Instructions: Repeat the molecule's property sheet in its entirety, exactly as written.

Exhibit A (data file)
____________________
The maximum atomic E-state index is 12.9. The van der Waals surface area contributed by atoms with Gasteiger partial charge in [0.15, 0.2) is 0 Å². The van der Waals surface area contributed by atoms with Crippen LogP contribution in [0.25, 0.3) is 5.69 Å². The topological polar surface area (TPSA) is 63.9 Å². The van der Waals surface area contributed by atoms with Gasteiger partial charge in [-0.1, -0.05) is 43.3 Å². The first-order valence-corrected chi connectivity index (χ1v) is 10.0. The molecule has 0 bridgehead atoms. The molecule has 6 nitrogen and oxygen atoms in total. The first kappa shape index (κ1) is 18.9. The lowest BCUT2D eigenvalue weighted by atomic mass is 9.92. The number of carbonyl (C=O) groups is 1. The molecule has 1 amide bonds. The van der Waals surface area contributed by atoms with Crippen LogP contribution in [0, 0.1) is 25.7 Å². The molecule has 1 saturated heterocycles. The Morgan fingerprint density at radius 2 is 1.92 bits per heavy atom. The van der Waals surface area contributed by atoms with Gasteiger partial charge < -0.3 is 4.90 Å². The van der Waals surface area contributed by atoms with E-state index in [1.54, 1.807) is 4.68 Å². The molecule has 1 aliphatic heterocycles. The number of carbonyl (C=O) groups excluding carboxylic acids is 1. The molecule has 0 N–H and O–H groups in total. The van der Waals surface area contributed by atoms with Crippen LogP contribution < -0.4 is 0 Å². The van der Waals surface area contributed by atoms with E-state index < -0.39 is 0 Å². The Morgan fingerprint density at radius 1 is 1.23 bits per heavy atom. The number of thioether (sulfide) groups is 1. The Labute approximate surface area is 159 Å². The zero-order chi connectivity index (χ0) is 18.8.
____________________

The maximum atomic E-state index is 12.9. The van der Waals surface area contributed by atoms with Gasteiger partial charge in [0.15, 0.2) is 0 Å². The van der Waals surface area contributed by atoms with Crippen LogP contribution in [0.25, 0.3) is 5.69 Å². The topological polar surface area (TPSA) is 63.9 Å². The van der Waals surface area contributed by atoms with Gasteiger partial charge in [-0.1, -0.05) is 43.3 Å². The first-order valence-corrected chi connectivity index (χ1v) is 10.0. The molecule has 0 bridgehead atoms. The molecule has 6 nitrogen and oxygen atoms in total. The first kappa shape index (κ1) is 18.9. The lowest BCUT2D eigenvalue weighted by atomic mass is 9.92. The number of carbonyl (C=O) groups is 1. The molecule has 1 amide bonds. The van der Waals surface area contributed by atoms with Crippen LogP contribution in [0, 0.1) is 25.7 Å². The molecule has 1 saturated heterocycles. The Morgan fingerprint density at radius 2 is 1.92 bits per heavy atom. The van der Waals surface area contributed by atoms with Gasteiger partial charge < -0.3 is 4.90 Å². The van der Waals surface area contributed by atoms with E-state index in [1.54, 1.807) is 4.68 Å². The molecule has 1 aliphatic heterocycles. The number of carbonyl (C=O) groups excluding carboxylic acids is 1. The molecule has 0 N–H and O–H groups in total. The van der Waals surface area contributed by atoms with Crippen LogP contribution < -0.4 is 0 Å². The van der Waals surface area contributed by atoms with E-state index < -0.39 is 0 Å². The Morgan fingerprint density at radius 1 is 1.23 bits per heavy atom. The number of thioether (sulfide) groups is 1. The Labute approximate surface area is 159 Å². The zero-order chi connectivity index (χ0) is 18.8.